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By Subhash K. Jha,IANS
In his directorial debut, actor-turned-filmmaker Rajat Kapoor audaciously gambols on both sides of the fantasy-reality line...and gets away with it. Neatly.
"Raghu Romeo" is one of those compact, crisp, quirky and constantly compelling tales of everyman where the audience is subjected to several streams of thought simultaneously without any of the perceptions getting blurred, blotchy or overbearing.
Kapoor's slyly inventive screenplay takes a swinging, singing swipe at the kitschy melodrama of Hindi cinema and satellite television.
Maria Goretti plays soap icon Reshma, like Smriti Malhotra-Irani's Tulsi in "Kyunki Saas Bhi Kabhi Bahu Thi", a woman who has the power to influence the masses with her bombastic rhetoric on her highly popular soap "Dard Ka Rishta".
By showing Reshma's exasperated aloofness from the character she plays in the soap, the director shows his own alienation from mainstream melodramatic conventions that he uses as ironic devices in his narration to bring out the chasm between reality and make-believe.
A waiter by profession and a dreamer at heart, Raghu (Vijay) is so enamoured of soap heroine Neeta played by Reshma (Maria) that he begins to inhabit her world as though he belongs in it. Problems arise when he wants his fantasy-queen to enter his mundane world.
Writer-director Kapoor slips in and out of mood-defining moments with celerity. The mood swings are viciously borderless. One moment we see Raghu lost in the soap's cheap rhetoric, the next moment he breaks into the sets of her soap and kidnaps Reshma. The scenes in the first-half where a hit-man tries to bump her off are enormously amusing.
While the earlier part of the film secretes a Frank Capra kind of capricious fantasy element, the narrative in the second-half gets distinctly dark at the edges.
The idol-fan relationship has been explored in Hindi films like Hrishikesh Mukherjee's "Guddi" and Ram Gopal Varma's "Mast" not to mention Hollywood classics like Martin Scorcese's "King Of Comedy" and Tony Scott's "The Fan". In both these films, Robert de Niro played an obsessive fan who kidnaps his idol.
Vijay who plays the delusory everyman is no de Niro, and that in a roundabout way is a compliment to his ability to blend into the fabric of ordinariness. Vijay walks through the crowded by-lanes of Mumbai looking effortlessly like one part of a crowd.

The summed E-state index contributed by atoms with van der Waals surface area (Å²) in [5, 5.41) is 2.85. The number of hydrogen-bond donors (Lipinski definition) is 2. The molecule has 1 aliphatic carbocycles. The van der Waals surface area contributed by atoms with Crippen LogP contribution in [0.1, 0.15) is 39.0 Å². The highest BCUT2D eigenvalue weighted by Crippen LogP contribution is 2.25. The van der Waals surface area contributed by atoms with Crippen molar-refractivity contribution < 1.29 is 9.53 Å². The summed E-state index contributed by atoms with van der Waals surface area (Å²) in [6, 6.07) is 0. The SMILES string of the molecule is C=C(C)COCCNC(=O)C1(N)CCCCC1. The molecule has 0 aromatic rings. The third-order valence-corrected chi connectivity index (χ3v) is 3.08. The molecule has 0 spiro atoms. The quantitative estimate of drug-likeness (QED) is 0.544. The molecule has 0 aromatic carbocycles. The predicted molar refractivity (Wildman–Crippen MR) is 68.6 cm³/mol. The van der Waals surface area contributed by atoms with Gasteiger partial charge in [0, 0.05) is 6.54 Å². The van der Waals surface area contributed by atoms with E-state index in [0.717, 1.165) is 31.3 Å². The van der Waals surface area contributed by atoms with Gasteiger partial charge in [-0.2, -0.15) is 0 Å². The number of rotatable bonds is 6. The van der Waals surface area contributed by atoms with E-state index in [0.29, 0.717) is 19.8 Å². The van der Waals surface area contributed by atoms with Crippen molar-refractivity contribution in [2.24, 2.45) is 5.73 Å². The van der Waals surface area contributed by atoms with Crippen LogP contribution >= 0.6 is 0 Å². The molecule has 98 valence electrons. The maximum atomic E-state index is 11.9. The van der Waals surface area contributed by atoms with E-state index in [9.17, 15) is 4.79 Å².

Though heads do turn to look at him, that goes well with the plot: by then television channels have made Vijay Raaz's character famous as Reshma's kidnapper.
In the way that Kapoor balances tawdry fantasy with grimy reality, and in the way that he can see the humour behind the tragic face of commonality, the film goes well beyond the borders of conventional cinema.
The narration, though strikingly stylised in the long and sometimes cumbersome song sequences, tends to bend the rules of storytelling in deliciously unexpected ways. For instance, the way the kidnapper and his idol strike a rapport in a pokey hideout over endless plates of biscuits is both funny and anguished.
But the relationship that really gives a cutting edge to "Raghu Romeo" is the one between the podgy hitman Mario (Saurabh Shukla) and the bar dancer Sweety (Sadia Siddiqui). Both are very fine underrated actors who get a chance to dance the dance of low life in colours that are garish and yet poignant.
Mario's desperate lust, love, passion for Sweety is delineated in sparing but scathing scenes. The one in the clothes shop where she invites him into the trial room for a devious dekko is a classic take on a woman's sexual power. The way a woman uses her sexual energy to emasculate the male is an ongoing sub-linear theme in "Raghu Romeo". For, isn't that what Neeta the soap queen also does to Romeo?
Somehow Vijay Raaz never allows us to feel sorry for his character. Unlike Raghuvir Yadav's "Mungerilal" in Prakash Jha's serial, Raghu is a portrait of stubborn self-hypnosis.
In the sequence where he stares glassy eyed at his soapy icon while his mother (Surekha Sikri) and boss (Virendra Saxena) mull over his future, or the sequence where Raghu breaks down inconsolably after the Neeta character dies, Raghu is exasperating rather than endearing or moving.
As played by Vijay Raaz, Raghu doesn't come across as vulnerable or likeable, characteristics that Saurabh Shukla and Sadiya Siddiqui ooze in abundance.
Maria as the soap queen is miscast. She appears too Westernised to be anyone's idea of Tulsi. But you can't help going along with the character's strange adventures on television and outside it as she careens from Neeta to Reshma.
Perhaps no other Hindi film has used pop melodrama as a Brechtian tool to distance viewers not only from the characters in the film but also from the subculture of pop-sentimentality that pervades our cinema and television.
"Raghu Romeo" may seem a trifle uneven in parts - for instance, how does Raghu whisk away the TV queen undetected? It also appears to deride the culture of sentimentality in the visual arts.
But the film knows its mind and keeps tearful considerations of the heart out of the satirical scheme of things.